Have Discard? Make Simple Sourdough Raisin Bread
This is one of the easiest and best sourdough breads imaginable. Simple Sourdough Raisin Bread is the type of loaf that your grandmother made (or wished she did). The bread includes ingredients you probably have in your kitchen or that are readily available at the market. You can mix the bread up in the morning, add a few ingredients at lunchtime, and bake the bread for dinner. The recipe turns out a medium-large loaf that's incredibly tasty. A little whole-wheat flour gives the bread fiber as well as nice flavor. The bread is soft in texture, has just a touch of sweetness, and is filled with plump, juicy raisins. Slicing the cooled bread is easy, and, toasted, a slice is just the right base for a spoonful of jam and/or a slather of butter. The loaf keeps well and will provide you with a nice breakfast carb for a good part of a week. Enjoy!
Simple Sourdough Raisin Bread -- Makes 1 Loaf
1 cup of starter/discard
1 large egg
1/4 cup of canola oil
1/4 cup of milk
2 tablespoons of brown sugar
1 cup of whole-wheat or white whole-wheat flour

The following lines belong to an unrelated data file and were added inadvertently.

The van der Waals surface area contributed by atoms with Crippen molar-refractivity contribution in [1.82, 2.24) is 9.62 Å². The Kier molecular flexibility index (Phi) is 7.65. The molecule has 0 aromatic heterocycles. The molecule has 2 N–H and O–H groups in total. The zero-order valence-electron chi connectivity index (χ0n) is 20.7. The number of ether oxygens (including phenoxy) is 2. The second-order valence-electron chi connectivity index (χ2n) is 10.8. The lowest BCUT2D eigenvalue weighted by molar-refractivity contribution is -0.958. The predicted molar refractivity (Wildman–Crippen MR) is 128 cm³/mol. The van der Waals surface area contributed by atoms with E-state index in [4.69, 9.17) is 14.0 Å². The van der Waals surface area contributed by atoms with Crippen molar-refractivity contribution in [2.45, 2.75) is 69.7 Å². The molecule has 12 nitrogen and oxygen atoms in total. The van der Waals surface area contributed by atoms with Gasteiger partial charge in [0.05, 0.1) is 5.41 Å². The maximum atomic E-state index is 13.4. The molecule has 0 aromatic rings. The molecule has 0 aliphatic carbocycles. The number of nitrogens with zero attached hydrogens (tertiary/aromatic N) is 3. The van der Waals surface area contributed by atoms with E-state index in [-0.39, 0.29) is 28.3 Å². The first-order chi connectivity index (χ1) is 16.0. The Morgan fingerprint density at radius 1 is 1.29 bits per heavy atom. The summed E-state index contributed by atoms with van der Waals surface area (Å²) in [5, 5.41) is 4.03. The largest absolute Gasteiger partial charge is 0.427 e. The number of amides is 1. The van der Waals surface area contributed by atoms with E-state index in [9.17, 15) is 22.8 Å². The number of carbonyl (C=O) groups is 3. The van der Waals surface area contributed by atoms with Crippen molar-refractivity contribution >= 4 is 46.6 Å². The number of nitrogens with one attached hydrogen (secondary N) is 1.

1 - 1 1/2 cups of all-purpose flour
1 teaspoon of salt
1 cup of raisins (if they are dry, soak them in hot water for 30 minutes and then drain
them well before using them)
In a large bowl combine the starter/discard, egg, oil, milk, and brown sugar and beat them together well (with a wooden or sturdy spoon is fine). Stir in the 1 cup of whole-wheat flour until combined. Loosely cover the mixture with plastic wrap and let it sit for at least an hour (4-5 hours is fine). When you're ready, stir in 1 cup of all-purpose flour and the salt. Stir in the raisins. Knead the dough for 3-5 minutes, adding about 1/2 of additional flour, if necessary, to keep the dough from sticking. The amount of flour you add will depend on the stiffness of your original starter/discard and how humid it is in your area. You want a dough that is moist to the touch but not super sticky. Shape the dough into a log or loaf shape. Spritz a loaf pan with non-stick cooking spray or line the loaf pan with aluminum foil and spritz the foil with spray for easy bread removal later. Put the dough log in the spritzed pan and spritz the top of the loaf with a little non-stick spray. Loosely cover the dough with plastic wrap and let the dough rise until it almost/just barely reaches the top of the loaf pan. Preheat the oven to 350 degrees and bake the loaf for 40-45 minutes or until it reaches an internal temperature of 190-195 (F) degrees. Let the bread cool in its pan for 15 minutes before removing it to cool completely. The bread will slice most easily and neatly if you let it cool first.